My process for plowing through a busy mailing list is to scan the subject lines and click/tap the "pin" icon on the few that are interesting, then "sweep" the rest. A single click or gesture archives all unpinned items in a bundle. Then I handle (or snooze until I can handle) the pinned items.

I also have a bundle (label) called "Me" that is applied by a filter that looks for my name or username in the To line or the body of the message. This helps me to be sure that I notice e-mails where people are mentioning me or asking me questions. It's the first bundle I look for every time I check my e-mail. Similarly, I have a bundle that extracts e-mails that reference my project's name. That's the second bundle I look at. Other high priority bundles are e-mails from the code review system and e-mails from the bug tracker.

Obviously there are many e-mails that mention both my project and me. That's fine; bundles are labels not folders, and it's perfectly reasonable for an e-mail to be in more than one of them. When I archive a message in one bundle, it disappears from the others. So, often I'll look at Inbox and see the "Me", project, code review and bug tracker bundles displayed, but by the time I've processed everything in the "Me" bundle, the other three have disappeared.

Delayed Bundles.

I think this vies with snooze as the killer feature of Inbox. By default, a bundle appears in the inbox whenever you receive new mail with that label. But there's lots of stuff, at least in my inbox, that I don't need to see immediately. Having low-priority stuff displayed instantly distracts me from my work, or obscures truly urgent e-mail. Also, it's more efficient to handle low-priority e-mail in bulk. So, you can specify that a bundle should only appear once per day, or once per week. Inbox will accumulate e-mail in delayed bundles and only show the bundle at the specified time.

When I start work in the morning I have a dozen or so bundles containing low-priority e-mail. I can quickly scan each of them, pinning the items I care about and sweeping the rest. I have a few bundles for purely informational mailing lists which are set to display once per week, so I only see them on Monday morning.

I'd like a little more granularity on this feature. Specifically, I'd really like to be able to set some bundles to show, say, every three hours. Then I'd only allow the highest-priority bundles to show immediately, giving me larger blocks of uninterrupted time but with the knowledge that I'll still get notified of truly urgent stuff immediately.

Consistent Interface

It took me a while to realize just how valuable this is, but it's really great that the mobile and web UIs for Inbox are virtually identical. I don't have to have two different flows for handling e-mail on mobile vs desktop. The mobile UI is a tiny bit better because of the gestures a touchscreen interface can provide, but my process for using it is the same.

One common complaint about Inbox vs Gmail is that Gmail's more compact; you can fit a lot more stuff on the screen with the Gmail UI. I find that isn't a problem, because the Inbox workflow mostly eliminates the need to scan through a big list of messages visually, looking for something in particular. The need to do that arises mostly (for me, anyway) when I'm keeping a lot of stuff hanging around in my inbox. With Inbox, I don't do that. I snooze it or I archive it, so my inbox is empty nearly all the time. If I need to find something that I've snoozed or archived, I search for it.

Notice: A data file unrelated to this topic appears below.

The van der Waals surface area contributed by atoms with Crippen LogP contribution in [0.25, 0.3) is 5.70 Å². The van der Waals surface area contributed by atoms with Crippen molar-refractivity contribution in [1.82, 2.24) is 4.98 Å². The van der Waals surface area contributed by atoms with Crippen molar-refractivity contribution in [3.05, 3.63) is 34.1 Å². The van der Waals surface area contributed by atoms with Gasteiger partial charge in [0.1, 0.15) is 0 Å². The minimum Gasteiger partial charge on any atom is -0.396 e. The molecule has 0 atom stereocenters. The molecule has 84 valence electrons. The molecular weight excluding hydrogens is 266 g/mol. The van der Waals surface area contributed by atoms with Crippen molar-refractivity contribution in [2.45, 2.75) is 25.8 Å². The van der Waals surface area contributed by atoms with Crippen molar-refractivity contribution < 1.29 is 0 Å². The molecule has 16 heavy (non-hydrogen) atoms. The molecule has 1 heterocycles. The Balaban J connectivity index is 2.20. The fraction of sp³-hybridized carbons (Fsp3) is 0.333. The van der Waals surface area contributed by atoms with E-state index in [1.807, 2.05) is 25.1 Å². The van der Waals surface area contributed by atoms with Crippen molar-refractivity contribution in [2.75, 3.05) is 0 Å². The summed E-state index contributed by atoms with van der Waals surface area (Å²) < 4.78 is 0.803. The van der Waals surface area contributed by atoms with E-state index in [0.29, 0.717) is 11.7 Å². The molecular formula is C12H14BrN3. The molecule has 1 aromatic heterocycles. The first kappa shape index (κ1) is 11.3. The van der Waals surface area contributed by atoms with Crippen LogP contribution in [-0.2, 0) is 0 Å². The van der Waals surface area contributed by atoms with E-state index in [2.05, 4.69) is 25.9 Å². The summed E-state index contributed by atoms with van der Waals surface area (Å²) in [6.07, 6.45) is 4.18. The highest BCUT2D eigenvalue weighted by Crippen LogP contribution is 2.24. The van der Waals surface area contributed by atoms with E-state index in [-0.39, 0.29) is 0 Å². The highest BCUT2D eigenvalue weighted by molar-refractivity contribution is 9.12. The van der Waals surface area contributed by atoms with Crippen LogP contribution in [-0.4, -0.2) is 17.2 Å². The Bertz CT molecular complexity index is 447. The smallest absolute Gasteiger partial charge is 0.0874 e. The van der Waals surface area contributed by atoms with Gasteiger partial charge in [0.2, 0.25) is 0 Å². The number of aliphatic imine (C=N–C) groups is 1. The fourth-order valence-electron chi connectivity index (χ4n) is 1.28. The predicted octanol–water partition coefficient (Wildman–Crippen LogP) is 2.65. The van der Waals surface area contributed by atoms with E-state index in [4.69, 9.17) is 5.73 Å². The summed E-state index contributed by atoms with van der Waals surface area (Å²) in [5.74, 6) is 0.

Bottom line: If you're a heavy user of Gmail, you should really take a good look at Inbox. Odds are you'll never go back.

+ - Supreme Court justices hold stock in tech vendors, other firms->

xantonin writes: "Chief Justice John Roberts owned up to US $750,000 in shares of Time Warner and its subsidiaries at the time the media giant filed a brief in ABC v. Aereo, which broadcasters won 6-3 last June, with Roberts in the majority. Aereo was a start-up offering TV service to subscribers through specialized antenna farms."
Link to Original Source

Comment: How well you know about socialism? (Score 1) 254 254

It's not just Cameron. The people I know in the UK support this kind of thinking. A few years ago there was legislation introduced to assign a caseworker to *every* child in the UK. It didn't have as little support as you'd think. They are, broadly, a bunch of well-behaved socialist conformists who are afraid of the real world, and think that a panopticon surveillance state will make them "safe". It is disgusting

Just wow, socialism does not advocate panopticon surveillance, infact I don't think socialism has anything to say about matters relating to observation of the population. This is the sort of bullshit that got the US in the hellhole they're in now. I think the most applicable term for it is fascism

Tell us, my friend, how much do you know about socialism?

No, not the 'theoretical socialism' but the ones which had been implemented in real life

Do not tell us what you 'think', as what you 'think' doesn't matter in the whole scheme of things

But do tell us what you know, my friend

I am from China, a socialist country - in fact, I ran away from my own motherland because socialism had turned it into a hellhole

Massive social upheavals and people suffered greatly because under a socialistic society, it is the STATE (or whoever is in power) which dictates what happen, and the people must follow